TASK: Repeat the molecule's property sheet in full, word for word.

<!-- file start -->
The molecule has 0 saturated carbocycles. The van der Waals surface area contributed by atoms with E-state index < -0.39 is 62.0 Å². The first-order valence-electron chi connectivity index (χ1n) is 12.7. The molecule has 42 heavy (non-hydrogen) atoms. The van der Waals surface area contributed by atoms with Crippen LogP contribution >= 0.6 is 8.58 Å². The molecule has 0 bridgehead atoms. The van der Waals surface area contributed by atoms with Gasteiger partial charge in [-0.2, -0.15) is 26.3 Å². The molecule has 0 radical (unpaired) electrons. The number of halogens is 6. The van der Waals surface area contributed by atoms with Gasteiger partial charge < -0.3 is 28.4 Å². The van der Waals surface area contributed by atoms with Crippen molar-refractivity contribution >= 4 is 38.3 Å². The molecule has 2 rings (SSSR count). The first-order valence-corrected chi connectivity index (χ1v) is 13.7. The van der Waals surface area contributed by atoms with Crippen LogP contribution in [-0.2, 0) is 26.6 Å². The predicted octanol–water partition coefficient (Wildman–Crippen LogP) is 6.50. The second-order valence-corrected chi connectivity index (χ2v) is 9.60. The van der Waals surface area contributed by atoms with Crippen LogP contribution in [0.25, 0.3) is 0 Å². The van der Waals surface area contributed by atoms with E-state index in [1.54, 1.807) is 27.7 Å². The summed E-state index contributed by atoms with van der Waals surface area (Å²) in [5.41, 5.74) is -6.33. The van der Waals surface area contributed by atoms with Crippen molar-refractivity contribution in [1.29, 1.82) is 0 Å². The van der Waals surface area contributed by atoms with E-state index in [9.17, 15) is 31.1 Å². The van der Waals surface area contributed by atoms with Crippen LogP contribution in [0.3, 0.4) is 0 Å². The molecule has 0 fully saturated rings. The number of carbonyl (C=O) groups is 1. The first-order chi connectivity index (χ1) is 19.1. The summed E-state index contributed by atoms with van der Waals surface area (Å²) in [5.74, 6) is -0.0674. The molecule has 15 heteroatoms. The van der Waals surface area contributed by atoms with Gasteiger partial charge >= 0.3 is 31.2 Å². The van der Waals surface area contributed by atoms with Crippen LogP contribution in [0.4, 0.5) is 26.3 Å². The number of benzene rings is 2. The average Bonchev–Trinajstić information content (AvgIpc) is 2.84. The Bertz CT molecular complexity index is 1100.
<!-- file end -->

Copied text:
The molecule has 0 saturated carbocycles. The van der Waals surface area contributed by atoms with E-state index < -0.39 is 62.0 Å². The first-order valence-electron chi connectivity index (χ1n) is 12.7. The molecule has 42 heavy (non-hydrogen) atoms. The van der Waals surface area contributed by atoms with Crippen LogP contribution >= 0.6 is 8.58 Å². The molecule has 0 bridgehead atoms. The van der Waals surface area contributed by atoms with Gasteiger partial charge in [-0.2, -0.15) is 26.3 Å². The molecule has 0 radical (unpaired) electrons. The number of halogens is 6. The van der Waals surface area contributed by atoms with Gasteiger partial charge < -0.3 is 28.4 Å². The van der Waals surface area contributed by atoms with Crippen molar-refractivity contribution >= 4 is 38.3 Å². The molecule has 2 rings (SSSR count). The first-order valence-corrected chi connectivity index (χ1v) is 13.7. The van der Waals surface area contributed by atoms with Crippen LogP contribution in [-0.2, 0) is 26.6 Å². The predicted octanol–water partition coefficient (Wildman–Crippen LogP) is 6.50. The second-order valence-corrected chi connectivity index (χ2v) is 9.60. The van der Waals surface area contributed by atoms with Crippen LogP contribution in [0.25, 0.3) is 0 Å². The van der Waals surface area contributed by atoms with E-state index in [1.54, 1.807) is 27.7 Å². The summed E-state index contributed by atoms with van der Waals surface area (Å²) in [5.41, 5.74) is -6.33. The van der Waals surface area contributed by atoms with Crippen molar-refractivity contribution in [1.29, 1.82) is 0 Å². The van der Waals surface area contributed by atoms with E-state index in [9.17, 15) is 31.1 Å². The van der Waals surface area contributed by atoms with Crippen LogP contribution in [0.3, 0.4) is 0 Å². The molecule has 0 fully saturated rings. The number of carbonyl (C=O) groups is 1. The first-order chi connectivity index (χ1) is 19.1. The summed E-state index contributed by atoms with van der Waals surface area (Å²) in [5.74, 6) is -0.0674. The molecule has 15 heteroatoms. The van der Waals surface area contributed by atoms with Gasteiger partial charge >= 0.3 is 31.2 Å². The van der Waals surface area contributed by atoms with Crippen LogP contribution in [0.4, 0.5) is 26.3 Å². The number of benzene rings is 2. The average Bonchev–Trinajstić information content (AvgIpc) is 2.84. The Bertz CT molecular complexity index is 1100.